Originally Posted by andersonphoto
Green hue is caused by the flash. I guess its not daylight balanced color wise. I did some testing last weekend. In bright daylight if the flash is on it will give a green hue to the photos. I havent tested it indoors but I would assume if you are using your flash you should probably change your white balance to flash as well instead of using auto white balance.
Interesting; your experience differs from mine. In all of the samples I posted (see my posts earlier in this thread), the flash was disabled. I did do some experimenting with the flash in bright sunlight, and I found that the flash made no difference in whether or not the green hue was present. That is, in sun lit scenes where the green hue was not present without the flash, it also was not present with the flash. And, the opposite was true, so that in sun lit scenes where the green hue was present it was present with the flash and without.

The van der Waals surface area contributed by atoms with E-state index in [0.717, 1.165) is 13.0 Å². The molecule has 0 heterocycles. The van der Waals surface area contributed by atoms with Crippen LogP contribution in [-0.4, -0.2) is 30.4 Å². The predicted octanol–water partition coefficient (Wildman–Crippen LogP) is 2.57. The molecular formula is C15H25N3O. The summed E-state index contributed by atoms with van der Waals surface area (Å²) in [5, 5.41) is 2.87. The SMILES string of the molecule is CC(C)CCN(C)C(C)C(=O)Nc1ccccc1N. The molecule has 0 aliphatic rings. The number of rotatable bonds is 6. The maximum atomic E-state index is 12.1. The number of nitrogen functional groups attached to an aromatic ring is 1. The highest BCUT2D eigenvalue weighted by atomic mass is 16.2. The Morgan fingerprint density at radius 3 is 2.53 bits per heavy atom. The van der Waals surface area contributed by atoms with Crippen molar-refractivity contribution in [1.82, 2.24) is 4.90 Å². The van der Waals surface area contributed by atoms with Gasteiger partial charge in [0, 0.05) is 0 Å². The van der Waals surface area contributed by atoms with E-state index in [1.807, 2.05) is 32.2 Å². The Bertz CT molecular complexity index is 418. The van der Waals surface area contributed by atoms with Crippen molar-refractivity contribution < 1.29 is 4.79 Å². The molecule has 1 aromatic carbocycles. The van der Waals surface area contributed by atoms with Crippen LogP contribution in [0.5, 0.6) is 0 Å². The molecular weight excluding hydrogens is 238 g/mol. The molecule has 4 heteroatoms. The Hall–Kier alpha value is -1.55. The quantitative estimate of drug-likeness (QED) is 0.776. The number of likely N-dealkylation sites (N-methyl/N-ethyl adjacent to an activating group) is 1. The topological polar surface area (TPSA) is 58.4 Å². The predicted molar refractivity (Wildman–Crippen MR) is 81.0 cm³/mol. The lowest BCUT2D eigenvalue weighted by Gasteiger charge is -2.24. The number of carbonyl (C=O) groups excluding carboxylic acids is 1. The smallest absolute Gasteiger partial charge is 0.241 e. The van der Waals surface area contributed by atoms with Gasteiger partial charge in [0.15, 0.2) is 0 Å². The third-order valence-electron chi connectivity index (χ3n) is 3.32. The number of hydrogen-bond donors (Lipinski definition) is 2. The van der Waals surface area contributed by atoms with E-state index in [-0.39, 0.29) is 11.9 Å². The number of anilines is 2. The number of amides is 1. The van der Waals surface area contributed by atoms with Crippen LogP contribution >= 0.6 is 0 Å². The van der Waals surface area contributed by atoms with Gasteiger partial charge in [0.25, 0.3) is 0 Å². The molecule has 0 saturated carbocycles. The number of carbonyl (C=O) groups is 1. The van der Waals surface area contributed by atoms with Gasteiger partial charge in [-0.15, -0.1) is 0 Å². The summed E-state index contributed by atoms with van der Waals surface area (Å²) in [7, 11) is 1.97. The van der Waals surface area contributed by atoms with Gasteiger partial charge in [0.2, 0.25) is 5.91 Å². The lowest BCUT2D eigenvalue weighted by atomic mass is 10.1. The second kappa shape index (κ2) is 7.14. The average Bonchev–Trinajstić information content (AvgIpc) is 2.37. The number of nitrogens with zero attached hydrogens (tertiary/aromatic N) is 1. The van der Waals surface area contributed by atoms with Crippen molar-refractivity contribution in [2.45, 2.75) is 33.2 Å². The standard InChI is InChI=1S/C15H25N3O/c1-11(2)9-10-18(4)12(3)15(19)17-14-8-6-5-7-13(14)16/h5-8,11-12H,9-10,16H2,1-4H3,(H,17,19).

There's no question that the green hue appears (or does not appear) based on the specific conditions of the photograph being taken. But, there are some general cases where, at least with my phone, I've been unable to avoid it, no matter what I try. At the beach for example, I tried to work around the issue, but I could not take a picture without the sand looking significantly green. The two samples I posted earlier in this thread are representative of over a dozen beach photos I took. Everyone of them very obviously shows green in the sand (as well as other areas such as shadows on skin). There are other circumstances out side of the beach where I've been unable to avoid the green as well. On the other hand, there are cases where, even in bright sunlight (where I have most often seen the green), I don't see the green.
Any insight or personal experiences that any one else can offer are welcome! And, as already mentioned a few times, if you are experiencing an issue with green hues or tints in your photos, please contact HTC with as much information as possible. This will both help them gain an understanding of the scope of the problem, as well as gather additional data they can use to help isolate and ultimately fix the problem.